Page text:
Almost 45% of the Sudanese population is below the poverty line, and around three-quarters of the population pays out of pocket for their health care [10], which reveals the poor funding for health services [11]. Patient out-of-pocket expenses limit access to chronic disease medications because of the financial burden. Moreover, professional Pharmacists Association of Sudan believes certain drugs cost more than the minimum wage; Sudan minimum wage in April 2020 − 425 SDG- is lowest than the cost required for diabetic medicine [10], and the price of generic drugs is three times the international reference price, and antibiotics like Ceftriaxone injection costs approximately 14 days’ wage whereas Diclofenac costs around 5 days’ wage [12]. Overall, antibiotics, pediatric, and diabetic prescription costs are all unaffordable [10]. The aforementioned facts highlight that medicine’s accessibility is governed by affordability, in most developing countries like Sudan.

The average stock-out duration in Sudan is 18 days, with Khartoum having the longest (59 days) [9]. However, during covid-19, the situation was further complicated by the high demand for antibiotics, antimalarial, and vitamin supplements, which are supplied mostly by the private sector at high unaffordable costs to families that are below the poverty line [13]. Additionally, there has been a shortage of penicillin, antivirals, and antifungals for more than 40 days, which adversely affects patient outcomes [14].

Causes of the shortage in Sudan before the civil war 2023

One of the most important issues facing low- and middle-income countries (LMICs) is the inadequate availability of medications. More than two billion people are reportedly without access to medications. Medicine access is a fundamental human right. Human rights are infringed when people are denied access to medications for their ailments, especially necessary medications. In order to guarantee that necessary medications are accessible, the World Health Organization (WHO) has recommended the creation and implementation of a national pharmaceutical policy. For pharmaceutical suppliers in the public and private sectors, this policy is “a commitment to a goal and a guide of action”. By addressing every facet of the pharmaceutical industry, its goal is to guarantee the public’s appropriate usage of important, high-quality medicines and their accessibility [36, 37].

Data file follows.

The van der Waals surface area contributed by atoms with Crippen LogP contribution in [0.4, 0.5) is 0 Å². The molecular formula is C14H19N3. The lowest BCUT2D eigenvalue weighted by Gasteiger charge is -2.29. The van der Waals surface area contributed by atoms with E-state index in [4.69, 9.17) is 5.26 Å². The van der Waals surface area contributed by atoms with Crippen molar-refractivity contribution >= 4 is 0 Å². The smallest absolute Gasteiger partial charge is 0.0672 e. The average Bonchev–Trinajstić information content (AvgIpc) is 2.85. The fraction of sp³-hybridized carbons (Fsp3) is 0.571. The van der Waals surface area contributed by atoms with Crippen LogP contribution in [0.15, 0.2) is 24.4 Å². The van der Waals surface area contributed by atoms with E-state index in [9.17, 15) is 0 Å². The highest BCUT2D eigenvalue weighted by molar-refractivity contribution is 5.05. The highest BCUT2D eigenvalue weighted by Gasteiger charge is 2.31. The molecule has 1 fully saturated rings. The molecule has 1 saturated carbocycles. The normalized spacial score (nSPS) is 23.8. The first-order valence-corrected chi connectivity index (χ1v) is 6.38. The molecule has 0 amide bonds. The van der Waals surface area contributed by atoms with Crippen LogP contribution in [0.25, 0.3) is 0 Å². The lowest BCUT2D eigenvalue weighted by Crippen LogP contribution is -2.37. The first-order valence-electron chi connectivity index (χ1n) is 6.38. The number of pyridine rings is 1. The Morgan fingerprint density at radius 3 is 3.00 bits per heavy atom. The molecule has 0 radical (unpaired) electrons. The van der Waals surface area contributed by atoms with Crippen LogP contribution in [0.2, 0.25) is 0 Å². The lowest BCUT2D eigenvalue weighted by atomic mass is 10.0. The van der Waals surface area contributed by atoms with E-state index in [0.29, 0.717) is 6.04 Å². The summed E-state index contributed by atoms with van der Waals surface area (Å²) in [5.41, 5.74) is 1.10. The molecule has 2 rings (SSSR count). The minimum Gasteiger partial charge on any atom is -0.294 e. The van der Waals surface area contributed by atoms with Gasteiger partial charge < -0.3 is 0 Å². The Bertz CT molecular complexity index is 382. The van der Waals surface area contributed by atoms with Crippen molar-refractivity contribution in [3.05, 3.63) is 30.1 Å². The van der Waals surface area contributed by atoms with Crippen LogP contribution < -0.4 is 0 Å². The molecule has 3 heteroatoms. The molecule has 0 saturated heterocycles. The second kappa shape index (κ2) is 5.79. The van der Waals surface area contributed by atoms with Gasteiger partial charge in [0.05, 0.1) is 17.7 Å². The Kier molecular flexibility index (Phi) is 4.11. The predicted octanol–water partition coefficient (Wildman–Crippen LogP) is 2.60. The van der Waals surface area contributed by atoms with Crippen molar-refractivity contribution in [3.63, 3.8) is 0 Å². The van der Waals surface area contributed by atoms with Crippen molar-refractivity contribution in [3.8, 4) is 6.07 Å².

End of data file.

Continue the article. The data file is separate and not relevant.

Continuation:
In Sudan drug shortages have become a growing problem limiting patients’ access to essential drugs and the provision of healthcare services.

These shortages have many different root causes, which can be divided into three primary groups: supply issues, demand concerns, and regulatory issues. According to a study conducted in Sudan prior to the war, patients at public health facilities had limited access to necessary medications because of high costs and pervasive poverty. The study also evaluated patients’ perceptions of the acceptability and accommodation of the public facility. Certain medicine categories—including antimalarials—have reasonable drug prices, but there is still room for improvement in the affordability of numerous other drug categories, like analgesics and antibiotics, whose prices are higher than the global average. PHC’s capacity does not seem to be meeting the needs of the population overall [35]. But the conditions seem to become far worse after the war.

Supply issues

In low-income countries like Sudan, supply chain disruptions are frequent causes of medicine shortages [15]. The shortage of raw ingredients, production difficulties, the lack of investment in the pharmaceutical sector, and inadequate infrastructure are frequently the result of breakdowns in the drug supply chain. Also, the gap to the private sector has been widened by a shortage of skilled labor, non-generation, and the low number of jobs in hotspots of the public sector’s medicine chain and points of service i.e., only 26% of pharmacists work in the public sector [15]. Sudan imports about 40% of its medicines. Various challenges the country has faced over the last decade in importing medicines involve problems with trade sanctions, inappropriate pricing policy, poor manufacturing, corruption, and bad governance [5, 16, 17]. Furthermore, these factors have been related to the decline in the local currency relative to the United States Dollar (USD) in Sudan.